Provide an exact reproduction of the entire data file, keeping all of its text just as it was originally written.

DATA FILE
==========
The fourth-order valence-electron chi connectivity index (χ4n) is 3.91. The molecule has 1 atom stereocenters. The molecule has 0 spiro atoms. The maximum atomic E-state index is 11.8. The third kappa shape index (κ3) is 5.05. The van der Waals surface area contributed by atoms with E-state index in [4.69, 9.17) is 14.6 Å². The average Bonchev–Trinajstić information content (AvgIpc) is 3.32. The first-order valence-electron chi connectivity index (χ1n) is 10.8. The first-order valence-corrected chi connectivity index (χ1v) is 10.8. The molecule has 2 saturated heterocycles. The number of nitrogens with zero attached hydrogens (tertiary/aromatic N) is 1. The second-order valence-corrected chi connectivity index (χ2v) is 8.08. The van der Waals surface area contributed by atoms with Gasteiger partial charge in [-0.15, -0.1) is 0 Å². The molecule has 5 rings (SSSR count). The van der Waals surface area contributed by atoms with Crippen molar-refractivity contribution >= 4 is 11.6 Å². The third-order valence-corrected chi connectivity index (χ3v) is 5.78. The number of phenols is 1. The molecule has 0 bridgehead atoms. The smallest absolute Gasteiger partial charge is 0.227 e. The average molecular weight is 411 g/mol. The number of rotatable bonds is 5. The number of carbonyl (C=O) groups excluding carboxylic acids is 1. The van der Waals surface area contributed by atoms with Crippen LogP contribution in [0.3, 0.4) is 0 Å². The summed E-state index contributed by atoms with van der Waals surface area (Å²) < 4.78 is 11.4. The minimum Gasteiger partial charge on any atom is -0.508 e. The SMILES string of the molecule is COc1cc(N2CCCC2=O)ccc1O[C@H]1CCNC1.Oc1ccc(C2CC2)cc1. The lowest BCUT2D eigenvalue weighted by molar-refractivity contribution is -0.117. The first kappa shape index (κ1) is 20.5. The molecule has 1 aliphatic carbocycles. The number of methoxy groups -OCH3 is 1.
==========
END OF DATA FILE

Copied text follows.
The fourth-order valence-electron chi connectivity index (χ4n) is 3.91. The molecule has 1 atom stereocenters. The molecule has 0 spiro atoms. The maximum atomic E-state index is 11.8. The third kappa shape index (κ3) is 5.05. The van der Waals surface area contributed by atoms with E-state index in [4.69, 9.17) is 14.6 Å². The average Bonchev–Trinajstić information content (AvgIpc) is 3.32. The first-order valence-electron chi connectivity index (χ1n) is 10.8. The first-order valence-corrected chi connectivity index (χ1v) is 10.8. The molecule has 2 saturated heterocycles. The number of nitrogens with zero attached hydrogens (tertiary/aromatic N) is 1. The second-order valence-corrected chi connectivity index (χ2v) is 8.08. The van der Waals surface area contributed by atoms with Gasteiger partial charge in [-0.15, -0.1) is 0 Å². The molecule has 5 rings (SSSR count). The van der Waals surface area contributed by atoms with Crippen molar-refractivity contribution >= 4 is 11.6 Å². The third-order valence-corrected chi connectivity index (χ3v) is 5.78. The number of phenols is 1. The molecule has 0 bridgehead atoms. The smallest absolute Gasteiger partial charge is 0.227 e. The average molecular weight is 411 g/mol. The number of rotatable bonds is 5. The number of carbonyl (C=O) groups excluding carboxylic acids is 1. The van der Waals surface area contributed by atoms with Crippen LogP contribution in [0.3, 0.4) is 0 Å². The summed E-state index contributed by atoms with van der Waals surface area (Å²) < 4.78 is 11.4. The minimum Gasteiger partial charge on any atom is -0.508 e. The SMILES string of the molecule is COc1cc(N2CCCC2=O)ccc1O[C@H]1CCNC1.Oc1ccc(C2CC2)cc1. The lowest BCUT2D eigenvalue weighted by molar-refractivity contribution is -0.117. The first kappa shape index (κ1) is 20.5. The molecule has 1 aliphatic carbocycles. The number of methoxy groups -OCH3 is 1.